The Dark Ages#
I distinctly remember when the first major update for Windows 10 was released. I was somewhat excited, all of the bugginess and things that were initially wrong were going to be fixed! I was quite wrong. By the end of that day, I had switched to Linux. Admittedly, the reason that my disk was corrupted by the Windows update was partially my fault; I had a setup that would have been considered somewhat unusual for the usual Windows user. Yet, I still firmly believe that Microsoft should actually tell their support staff that reinstalling an encrypted system does tend to lose data.
I had been dabbling in Linux before Windows pulled the trigger on my disk, and had become somewhat fond of Linux Mint. More specifically, I liked the familiar desktop interface, it seemed similar to Windows, with a lovely ‘95-like start menu and some pretty colours. I even recall installing a ‘Windows 10’ theme on there. I was clearly suffering from withdrawal symptoms. To make things worse, I hadn’t actually installed Linux Mint. I had installed Ubuntu and then install the Cinnamon desktop interface over the top of it. I have no idea why I did this when I think back to it. It makes very little sense to me and can only conclude that somebody had advised me to do it.
This setup was riddled with problems, mainly due to Cinnamon and Unity conflicting and doing their absolute best to not work with each other.
Canonical suffered a divine intervention, and dropped Unity. I decided to give GNOME 3 a go.
It was terrible. I don’t like GNOME.
Intel Core i3#
Whilst suffering the terrible RAM shortages that one tends to whilst using GNOME, I was persuaded by one of my friends who uses i3wm to give it a try. I installed it pretty easily on my Ubuntu install using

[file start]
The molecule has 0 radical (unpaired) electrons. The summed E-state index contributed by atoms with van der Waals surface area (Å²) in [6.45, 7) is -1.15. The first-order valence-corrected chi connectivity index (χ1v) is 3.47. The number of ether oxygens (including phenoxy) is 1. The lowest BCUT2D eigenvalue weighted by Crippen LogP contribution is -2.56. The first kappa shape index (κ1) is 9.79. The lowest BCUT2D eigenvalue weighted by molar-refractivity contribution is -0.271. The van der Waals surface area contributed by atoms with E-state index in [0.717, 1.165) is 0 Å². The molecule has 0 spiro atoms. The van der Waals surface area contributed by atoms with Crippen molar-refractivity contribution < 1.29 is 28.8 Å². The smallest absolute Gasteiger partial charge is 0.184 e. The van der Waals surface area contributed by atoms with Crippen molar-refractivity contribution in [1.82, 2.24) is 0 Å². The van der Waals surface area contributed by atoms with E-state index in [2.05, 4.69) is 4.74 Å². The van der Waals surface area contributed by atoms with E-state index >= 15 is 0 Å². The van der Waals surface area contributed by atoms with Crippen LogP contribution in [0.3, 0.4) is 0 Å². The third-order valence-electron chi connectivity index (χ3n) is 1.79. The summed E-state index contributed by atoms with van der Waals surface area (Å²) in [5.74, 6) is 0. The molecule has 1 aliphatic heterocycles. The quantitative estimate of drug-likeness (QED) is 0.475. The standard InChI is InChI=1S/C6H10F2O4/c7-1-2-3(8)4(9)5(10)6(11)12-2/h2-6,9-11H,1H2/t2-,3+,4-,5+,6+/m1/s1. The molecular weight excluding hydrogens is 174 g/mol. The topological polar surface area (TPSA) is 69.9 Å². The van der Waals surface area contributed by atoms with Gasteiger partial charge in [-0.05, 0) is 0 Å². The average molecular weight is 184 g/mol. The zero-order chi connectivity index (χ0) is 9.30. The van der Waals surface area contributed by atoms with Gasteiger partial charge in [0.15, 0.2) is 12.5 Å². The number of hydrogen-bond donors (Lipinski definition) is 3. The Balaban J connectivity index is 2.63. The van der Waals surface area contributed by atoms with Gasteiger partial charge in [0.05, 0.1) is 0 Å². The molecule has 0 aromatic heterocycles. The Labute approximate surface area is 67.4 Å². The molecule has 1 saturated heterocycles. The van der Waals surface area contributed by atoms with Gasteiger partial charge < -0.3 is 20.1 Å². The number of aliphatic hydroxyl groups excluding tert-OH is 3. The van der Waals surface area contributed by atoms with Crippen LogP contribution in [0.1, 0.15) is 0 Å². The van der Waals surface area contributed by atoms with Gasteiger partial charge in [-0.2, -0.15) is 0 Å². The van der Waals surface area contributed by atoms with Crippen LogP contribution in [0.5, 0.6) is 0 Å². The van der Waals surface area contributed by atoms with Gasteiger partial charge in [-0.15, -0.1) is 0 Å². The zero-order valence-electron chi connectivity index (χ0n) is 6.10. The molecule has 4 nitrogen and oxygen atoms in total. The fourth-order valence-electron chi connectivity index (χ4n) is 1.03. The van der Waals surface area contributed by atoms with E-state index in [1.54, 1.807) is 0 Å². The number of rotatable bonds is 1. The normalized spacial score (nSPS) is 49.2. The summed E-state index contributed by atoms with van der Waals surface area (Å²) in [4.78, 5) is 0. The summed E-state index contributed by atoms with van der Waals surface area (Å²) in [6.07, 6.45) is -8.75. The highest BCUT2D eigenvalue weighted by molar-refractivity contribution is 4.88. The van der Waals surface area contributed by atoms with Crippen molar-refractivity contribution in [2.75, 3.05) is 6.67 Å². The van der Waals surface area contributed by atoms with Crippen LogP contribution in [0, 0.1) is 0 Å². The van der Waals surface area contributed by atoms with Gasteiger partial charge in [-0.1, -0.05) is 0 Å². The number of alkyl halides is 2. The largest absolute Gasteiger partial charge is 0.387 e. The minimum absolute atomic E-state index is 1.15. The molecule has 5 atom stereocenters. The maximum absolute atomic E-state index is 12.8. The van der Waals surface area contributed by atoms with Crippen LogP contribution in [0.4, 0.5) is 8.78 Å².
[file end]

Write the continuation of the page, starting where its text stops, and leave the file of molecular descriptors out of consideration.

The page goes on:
apt and was using it within minutes. The sheer lack of bloat is likely to be the reason that I still use it to this very day. I guess that, combined with the ability to choose exactly what you wanted, from different colours, to different bars, to different menu launchers. I personally would highly recommend rofi as a menu launcher, the fuzzy search functionality is excellent.
There are a couple of tiny things that bug me about i3wm, such as the absolutely featureless default bar. However, I do significantly prefer this to the bloat that is generally referred to as Polybar.
As one would expect with an operating system that is aimed at consumers, Ubuntu comes with many default tools that I would argue are unnecessary, such as GNOME, systemd and nano1. I thus decided to find something more lightweight and for reasons that make no sense to me anymore, and against the recommendation of my peers, I decided to install Ubuntu Server on my laptop.
It was beautiful. Lightweight. Fast.
Then networking broke. Thanks
netplan. Even Ansible couldn’t save me.
In conclusion, this was simulaneously a good and absolutely awful decision. Good because I learnt how to build a desktop environment from X packages, terrible because nothing worked.
Ansible + Arch#
Some time ago the existence of Ansible was mentioned to me, and foolishly I dismissed it as being yet another overtly enterprise configuration tool, much like Puppet. I was only partially wrong. One of my friends used Puppet2 to manage the configuration of packages on his Antergos install. I had always considered this to be a somewhat bloated setup, as the Puppet agent is required on the system.
As I was looking for a minimal operating system, Arch Linux is an obvious choice, being slightly infamous for being difficult to install, difficult to configure and unstable. I won’t deny these claims. However, I do wish to point out how it is the most flexible operating system that I have made use of ever. The documentation is excellent, given that you have the time to read many pages on the wiki. I have encountered some stability issues, mainly due to the rolling release nature of the operating system inevitably installing buggy packages. Yet, I am happy to sacrifice this, for the disadvantages are outweighed.
Due to the virtually limitless ways that one can configure Arch and my slight fear of having no functional laptop, I also wrote an arch install script. This essentially means that, along with my Ansible playbooks and encryption keys, my entire config can be procedurally recreated. I really like this, as it means that when I next need to reinstall, or change computer, I can install it exactly as I like in less than an hour, all whilst doing something else.